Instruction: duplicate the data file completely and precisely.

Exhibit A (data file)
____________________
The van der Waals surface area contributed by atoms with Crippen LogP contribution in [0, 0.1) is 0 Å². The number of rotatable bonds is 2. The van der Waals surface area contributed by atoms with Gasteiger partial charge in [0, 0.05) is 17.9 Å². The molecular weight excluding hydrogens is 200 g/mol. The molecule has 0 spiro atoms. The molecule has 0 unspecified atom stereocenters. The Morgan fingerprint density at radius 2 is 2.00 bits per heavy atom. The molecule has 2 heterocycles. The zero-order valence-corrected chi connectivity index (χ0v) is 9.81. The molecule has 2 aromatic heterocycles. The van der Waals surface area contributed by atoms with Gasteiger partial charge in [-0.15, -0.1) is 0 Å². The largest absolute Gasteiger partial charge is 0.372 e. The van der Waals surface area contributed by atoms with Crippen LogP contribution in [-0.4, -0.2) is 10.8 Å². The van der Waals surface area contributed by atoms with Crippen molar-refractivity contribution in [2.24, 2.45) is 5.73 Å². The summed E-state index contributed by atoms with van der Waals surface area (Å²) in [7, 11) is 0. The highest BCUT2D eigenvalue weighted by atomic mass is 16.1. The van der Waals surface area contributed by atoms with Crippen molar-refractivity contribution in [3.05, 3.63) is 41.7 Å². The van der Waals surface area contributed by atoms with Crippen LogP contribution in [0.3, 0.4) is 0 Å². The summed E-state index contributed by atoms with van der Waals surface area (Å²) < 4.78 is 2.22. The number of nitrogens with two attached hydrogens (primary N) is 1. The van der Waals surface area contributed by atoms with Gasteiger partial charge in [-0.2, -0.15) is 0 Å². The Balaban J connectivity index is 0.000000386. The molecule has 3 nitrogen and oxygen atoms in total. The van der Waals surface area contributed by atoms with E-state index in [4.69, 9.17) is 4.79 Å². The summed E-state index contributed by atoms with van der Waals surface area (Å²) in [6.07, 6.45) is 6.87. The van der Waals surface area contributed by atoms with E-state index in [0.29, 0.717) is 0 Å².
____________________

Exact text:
The van der Waals surface area contributed by atoms with Crippen LogP contribution in [0, 0.1) is 0 Å². The number of rotatable bonds is 2. The van der Waals surface area contributed by atoms with Gasteiger partial charge in [0, 0.05) is 17.9 Å². The molecular weight excluding hydrogens is 200 g/mol. The molecule has 0 spiro atoms. The molecule has 0 unspecified atom stereocenters. The Morgan fingerprint density at radius 2 is 2.00 bits per heavy atom. The molecule has 2 heterocycles. The zero-order valence-corrected chi connectivity index (χ0v) is 9.81. The molecule has 2 aromatic heterocycles. The van der Waals surface area contributed by atoms with Gasteiger partial charge in [-0.15, -0.1) is 0 Å². The largest absolute Gasteiger partial charge is 0.372 e. The van der Waals surface area contributed by atoms with Crippen LogP contribution in [-0.4, -0.2) is 10.8 Å². The van der Waals surface area contributed by atoms with Crippen molar-refractivity contribution in [2.24, 2.45) is 5.73 Å². The summed E-state index contributed by atoms with van der Waals surface area (Å²) in [7, 11) is 0. The highest BCUT2D eigenvalue weighted by atomic mass is 16.1. The van der Waals surface area contributed by atoms with Crippen molar-refractivity contribution in [3.05, 3.63) is 41.7 Å². The van der Waals surface area contributed by atoms with Crippen LogP contribution in [0.3, 0.4) is 0 Å². The summed E-state index contributed by atoms with van der Waals surface area (Å²) < 4.78 is 2.22. The number of nitrogens with two attached hydrogens (primary N) is 1. The van der Waals surface area contributed by atoms with Gasteiger partial charge in [-0.2, -0.15) is 0 Å². The Balaban J connectivity index is 0.000000386. The molecule has 3 nitrogen and oxygen atoms in total. The van der Waals surface area contributed by atoms with E-state index in [4.69, 9.17) is 4.79 Å². The summed E-state index contributed by atoms with van der Waals surface area (Å²) in [6.07, 6.45) is 6.87. The van der Waals surface area contributed by atoms with E-state index in [0.29, 0.717) is 0 Å².